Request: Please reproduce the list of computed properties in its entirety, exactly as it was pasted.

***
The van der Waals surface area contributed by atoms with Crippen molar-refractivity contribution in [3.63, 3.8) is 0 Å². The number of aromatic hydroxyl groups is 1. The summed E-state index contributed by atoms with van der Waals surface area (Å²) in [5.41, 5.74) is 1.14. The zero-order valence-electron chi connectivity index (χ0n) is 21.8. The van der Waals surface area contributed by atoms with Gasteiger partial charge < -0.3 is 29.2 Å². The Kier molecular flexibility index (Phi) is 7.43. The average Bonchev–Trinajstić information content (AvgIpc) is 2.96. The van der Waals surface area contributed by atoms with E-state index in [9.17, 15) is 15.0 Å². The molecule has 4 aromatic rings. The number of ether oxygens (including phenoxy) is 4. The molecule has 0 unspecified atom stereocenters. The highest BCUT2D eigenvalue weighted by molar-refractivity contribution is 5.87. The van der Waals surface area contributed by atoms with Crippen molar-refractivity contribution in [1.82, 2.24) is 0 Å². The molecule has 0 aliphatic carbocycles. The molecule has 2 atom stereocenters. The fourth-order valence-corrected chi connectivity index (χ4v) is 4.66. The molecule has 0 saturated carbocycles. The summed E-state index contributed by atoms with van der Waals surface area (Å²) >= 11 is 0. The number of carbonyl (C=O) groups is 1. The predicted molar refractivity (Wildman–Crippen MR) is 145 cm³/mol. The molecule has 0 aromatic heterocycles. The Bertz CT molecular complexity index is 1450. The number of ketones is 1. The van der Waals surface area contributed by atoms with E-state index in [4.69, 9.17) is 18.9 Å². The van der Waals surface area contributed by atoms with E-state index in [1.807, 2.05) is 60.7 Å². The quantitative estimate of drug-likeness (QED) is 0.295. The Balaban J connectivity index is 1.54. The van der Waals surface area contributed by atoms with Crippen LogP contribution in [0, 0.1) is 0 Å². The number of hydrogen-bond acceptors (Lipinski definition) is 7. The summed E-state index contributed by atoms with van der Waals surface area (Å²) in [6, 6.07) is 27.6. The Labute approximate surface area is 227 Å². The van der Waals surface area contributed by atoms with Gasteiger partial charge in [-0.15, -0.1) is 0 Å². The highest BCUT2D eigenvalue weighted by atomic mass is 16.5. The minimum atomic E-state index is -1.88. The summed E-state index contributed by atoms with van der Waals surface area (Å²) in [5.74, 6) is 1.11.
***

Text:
The van der Waals surface area contributed by atoms with Crippen molar-refractivity contribution in [3.63, 3.8) is 0 Å². The number of aromatic hydroxyl groups is 1. The summed E-state index contributed by atoms with van der Waals surface area (Å²) in [5.41, 5.74) is 1.14. The zero-order valence-electron chi connectivity index (χ0n) is 21.8. The van der Waals surface area contributed by atoms with Gasteiger partial charge < -0.3 is 29.2 Å². The Kier molecular flexibility index (Phi) is 7.43. The average Bonchev–Trinajstić information content (AvgIpc) is 2.96. The van der Waals surface area contributed by atoms with E-state index in [9.17, 15) is 15.0 Å². The molecule has 4 aromatic rings. The number of ether oxygens (including phenoxy) is 4. The molecule has 0 unspecified atom stereocenters. The highest BCUT2D eigenvalue weighted by molar-refractivity contribution is 5.87. The van der Waals surface area contributed by atoms with Crippen molar-refractivity contribution in [1.82, 2.24) is 0 Å². The molecule has 0 aliphatic carbocycles. The molecule has 2 atom stereocenters. The fourth-order valence-corrected chi connectivity index (χ4v) is 4.66. The molecule has 0 saturated carbocycles. The summed E-state index contributed by atoms with van der Waals surface area (Å²) >= 11 is 0. The number of carbonyl (C=O) groups is 1. The predicted molar refractivity (Wildman–Crippen MR) is 145 cm³/mol. The molecule has 0 aromatic heterocycles. The Bertz CT molecular complexity index is 1450. The number of ketones is 1. The van der Waals surface area contributed by atoms with E-state index in [4.69, 9.17) is 18.9 Å². The van der Waals surface area contributed by atoms with E-state index in [1.807, 2.05) is 60.7 Å². The quantitative estimate of drug-likeness (QED) is 0.295. The Balaban J connectivity index is 1.54. The van der Waals surface area contributed by atoms with Crippen LogP contribution in [0, 0.1) is 0 Å². The number of hydrogen-bond acceptors (Lipinski definition) is 7. The summed E-state index contributed by atoms with van der Waals surface area (Å²) in [6, 6.07) is 27.6. The Labute approximate surface area is 227 Å². The van der Waals surface area contributed by atoms with Gasteiger partial charge in [-0.15, -0.1) is 0 Å². The highest BCUT2D eigenvalue weighted by atomic mass is 16.5. The minimum atomic E-state index is -1.88. The summed E-state index contributed by atoms with van der Waals surface area (Å²) in [5.74, 6) is 1.11.